Back in January, I invited a friend to visit me in Puerto Vallarta where I live in the winter. This was his first visit, and he fell in love with the city and the people just like I have. After spending a few days hanging out with me he made the comment that everywhere I went, people knew me – Mexicans and gringos. He started calling me the mayor of Puerto Vallarta because I seemed so well connected and liked.
Here’s the thing. I’m naturally an introvert, but only people who know me well would know this. I am social everywhere I go, but I’m not a natural at it.
Neither of my parents was very socially skilled, and my father was a virtual recluse when he passed away.
So being social is something I have had to work at. Now I have been doing it for so long, it feels more natural and second-nature.
But I am still an emotional introvert. I need alone time and private space to recharge my emotional battery. Being with people opens the doors to adventure for me but doesn’t naturally energize me.
In high school and college, I always felt awkward in social situations or around new people. It always took time for me to warm up to people, and I was never good at approaching strangers. As a result, I often felt lonely and isolated.
The few girlfriends I had were the product of months of getting to know each other. I believed that women weren’t attracted to me at first meeting, but if they got to know me, they would really like me. Once I did get a girlfriend, I often hung on way too long because of my anxiety about the long process of finding another one.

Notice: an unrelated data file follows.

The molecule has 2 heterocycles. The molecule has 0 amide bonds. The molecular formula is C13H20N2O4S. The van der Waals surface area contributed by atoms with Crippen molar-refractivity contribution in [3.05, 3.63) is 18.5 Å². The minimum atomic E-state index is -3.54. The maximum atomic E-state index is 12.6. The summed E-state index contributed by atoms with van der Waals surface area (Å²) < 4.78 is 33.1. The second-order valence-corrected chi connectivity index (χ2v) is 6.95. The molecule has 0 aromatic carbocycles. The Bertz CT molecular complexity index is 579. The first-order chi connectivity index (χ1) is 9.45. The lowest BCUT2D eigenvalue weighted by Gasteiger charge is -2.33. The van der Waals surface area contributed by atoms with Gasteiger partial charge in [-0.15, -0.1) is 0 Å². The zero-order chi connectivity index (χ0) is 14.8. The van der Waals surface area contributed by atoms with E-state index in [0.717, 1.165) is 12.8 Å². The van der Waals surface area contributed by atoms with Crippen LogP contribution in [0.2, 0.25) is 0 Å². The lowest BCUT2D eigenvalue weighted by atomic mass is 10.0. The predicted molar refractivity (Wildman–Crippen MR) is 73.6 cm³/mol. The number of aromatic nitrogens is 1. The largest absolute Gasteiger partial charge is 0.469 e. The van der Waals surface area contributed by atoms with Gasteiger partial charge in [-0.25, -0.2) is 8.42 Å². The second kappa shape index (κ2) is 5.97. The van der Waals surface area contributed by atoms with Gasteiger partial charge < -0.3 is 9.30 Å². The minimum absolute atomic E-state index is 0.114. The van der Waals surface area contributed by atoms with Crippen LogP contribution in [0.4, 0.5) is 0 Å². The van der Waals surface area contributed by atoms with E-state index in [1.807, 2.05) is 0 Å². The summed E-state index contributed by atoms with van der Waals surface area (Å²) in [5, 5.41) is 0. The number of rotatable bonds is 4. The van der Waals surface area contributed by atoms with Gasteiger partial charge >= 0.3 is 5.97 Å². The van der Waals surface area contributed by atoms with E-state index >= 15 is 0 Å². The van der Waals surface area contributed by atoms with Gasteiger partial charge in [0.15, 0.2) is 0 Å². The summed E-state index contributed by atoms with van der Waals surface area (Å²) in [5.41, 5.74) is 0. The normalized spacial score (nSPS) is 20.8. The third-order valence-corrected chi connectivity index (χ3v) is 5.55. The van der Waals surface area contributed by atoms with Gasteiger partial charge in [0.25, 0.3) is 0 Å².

As an adult, whenever I attended professional meetings or other gatherings, I felt on the outside looking in. It always looked easier for other people to make connections than for me.
This surprises most of the men who meet me in a group, workshop, or class. They see me as this naturally outgoing guy, even cocky, and assume it’s easy for me to connect with people. Often they credit my success with meeting people and approaching women to being naturally outgoing. The opposite is true.
Some men even dismiss that what I teach about approaching and connecting with women will work for them, because they aren’t naturally outgoing. Well I’m not either, and I tell them if I can learn to be social, so can they.
Bottom line, I am an introvert who loves being around people. I love dinners, gatherings, team sports, and road trips with the guys. Because I am self-employed, I spend most of my days in coffee shops doing my work on my laptop. I know the names of every barista who serves me and I talk to the people around me. I have made most of my friends just from talking to people in public places.
We need people. Evolution has wired us to connect. Our ancestors who connected well survived and passed their genes on to us. Those who didn’t connect didn’t survive and therefore didn’t pass on their genetic tendency.
We are wired to need people. Social connections enrich life on every level. But not everyone is naturally good at it.
A lot of the men I work with are just like me –introverted, shy, and socially anxious. They crave connection, because this is how they are wired, but they also lack the natural skills and confidence to relate to strangers and new acquaintances. It is easier to stay insolated and avoid situations that might trigger anxiety or make them feel awkward or look foolish. Since they don’t work at learning how to connect, nothing ever changes. Most resign themselves to a life of isolation, loneliness, frustration, and resentment.
Miracles happen around people. Every time I walk out my door, I expect a miracle. I love waking up every morning, not knowing how my day is going to end. For most introverts, however, this feels like hell.